St. Ambrose of Milan. St. Nicholas was a bishop in Asia Minor and you know him better as Santa Claus.
St. Christopher, according to legend, was the man who carried a child across a river only to find, when he got to the other side, that he was carrying Jesus Christ.
St. Antony of Padua never met St. Augustine, seeing that he was born 735 years after Augustine died.
|I'm responsible for the introduction of the word tawdry into the English language. It's a corruption of Audrey, the Anglicized version of my Anglo-Saxon name. I was an Anglo-Saxon princess who remained a lifelong virgin, despite two marriages! After my second husband died, I founded a monastery at Ely and died there in 679. |
St. Etheldreda. Etheldreda was the daughter of Anna, King of Mercia. When she was a mere slip of a girl, she dedicated her virginity to God, and protested vehemently when dad married her off to the aging Tondbehrt, the Earl of South Gwyras. When he died, she retired to Ely, but dad married her off again, this time to Egfrith, the young King of Northumbria. Somehow she managed to hang on to her precious virginity, and ran away from Egfrith (aided and abetted by Wilfrid, the Bishop of Northumbria) and went back to Ely. Egfrith gave up on the marriage, but not before he exiled Wilfrid for meddling! Oh, the tawdry reference in the question? Etheldreda died of plague, which broke out in huge tumours on her neck. Some said this was divine punishment for her youthful vanity when she wore necklaces designed to show off her beautiful neck. After her death, necklaces made of silk and lace were sold at St. Audrey's Fairs (no, I don't know why she had a fair named for her!) These were usually of such cheap manufacture that they disintegrated very quickly - hence St. Audrey's necklaces became tawdry necklaces and tawdry came to mean cheap and nasty. What a way to be remembered!
The other three were indeed Anglo-Saxon saints, but not all female Anglo-saxon saints were named Ethelsomething - just most of them.
|I was a lawyer, an intellectual, an author (in fact one of my books is still required reading for some university courses), and eventually became the Lord Chancellor to the King. However, he and I fell out over a matter of religious principle, and I lost my head. I am |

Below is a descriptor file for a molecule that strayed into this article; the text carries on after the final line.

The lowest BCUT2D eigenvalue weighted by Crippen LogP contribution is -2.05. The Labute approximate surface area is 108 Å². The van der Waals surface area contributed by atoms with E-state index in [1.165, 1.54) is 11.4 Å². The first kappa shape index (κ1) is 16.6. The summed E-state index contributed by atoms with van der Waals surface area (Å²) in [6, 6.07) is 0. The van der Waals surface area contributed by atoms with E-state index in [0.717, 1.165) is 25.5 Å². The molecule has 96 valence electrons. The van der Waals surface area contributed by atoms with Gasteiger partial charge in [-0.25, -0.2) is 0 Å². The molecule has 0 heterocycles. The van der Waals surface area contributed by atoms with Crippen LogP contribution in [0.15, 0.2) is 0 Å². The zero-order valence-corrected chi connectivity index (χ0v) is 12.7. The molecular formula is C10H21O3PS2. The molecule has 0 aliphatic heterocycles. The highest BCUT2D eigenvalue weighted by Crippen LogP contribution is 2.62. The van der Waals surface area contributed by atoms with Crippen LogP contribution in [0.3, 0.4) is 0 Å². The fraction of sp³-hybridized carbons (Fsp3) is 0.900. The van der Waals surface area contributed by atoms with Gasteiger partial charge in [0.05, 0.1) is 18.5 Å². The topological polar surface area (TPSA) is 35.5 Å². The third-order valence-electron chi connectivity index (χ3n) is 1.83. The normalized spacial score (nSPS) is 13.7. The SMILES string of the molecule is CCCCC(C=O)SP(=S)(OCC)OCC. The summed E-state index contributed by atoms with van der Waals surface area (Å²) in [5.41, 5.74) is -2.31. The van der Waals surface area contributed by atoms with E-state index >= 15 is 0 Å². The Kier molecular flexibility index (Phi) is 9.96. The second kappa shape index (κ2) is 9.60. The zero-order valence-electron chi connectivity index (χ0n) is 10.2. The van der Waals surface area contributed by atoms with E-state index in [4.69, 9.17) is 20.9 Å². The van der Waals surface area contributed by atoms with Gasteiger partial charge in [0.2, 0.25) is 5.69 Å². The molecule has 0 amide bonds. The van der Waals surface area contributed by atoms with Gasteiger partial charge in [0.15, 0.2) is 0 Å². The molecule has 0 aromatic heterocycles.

St. Thomas More. Sir Thomas More was a profoundly devout Roman Catholic (to the point of wearing a hair shirt at all times to mortify the flesh) and fell out with Henry VIII when he would not recognize Henry as head of the Church in England. Henry, being Henry, had Thomas beheaded. The book that's still required reading? Oh, that's 'Utopia' (it's a bit of a slog for modern readers!)
Thomas a Becket was the Archbishop of Canterbury in the reign of Henry II and he was slain in Canterbury Cathedral by four of Henry's knights, who got the idea to do away with Thomas and win the King's approval after Henry had expressed his annoyance with Thomas (again it was a matter of religious principle!) After that, Henry II wore a hair shirt by order of the Pope. You know, if I was named Thomas, I'd stay away from kings named Henry!
Thomas Didymus (which means the twin) was the fellow who didn't believe that Jesus had appeared to the other disciples after His resurrection, and he has gone down in history as Doubting Thomas, which is so unfair, because, if you read the gospels, Thomas was one of the first to recognize Jesus' divinity!
|I was another Anglo-Saxon princess (one of the few whose name didn't begin with Ethel, it seems). I was ardently courted by a neighbouring prince, but I fled from him. He pursued me, but was struck blind. He regained his sight after I prayed for his sight to be restored, and he was so grateful he left me alone. I went on to found a double monastery (for both monks and nuns) on the site where one of the colleges of one of the two leading English universities now stand. I eventually became the patron saint of that university town. I am |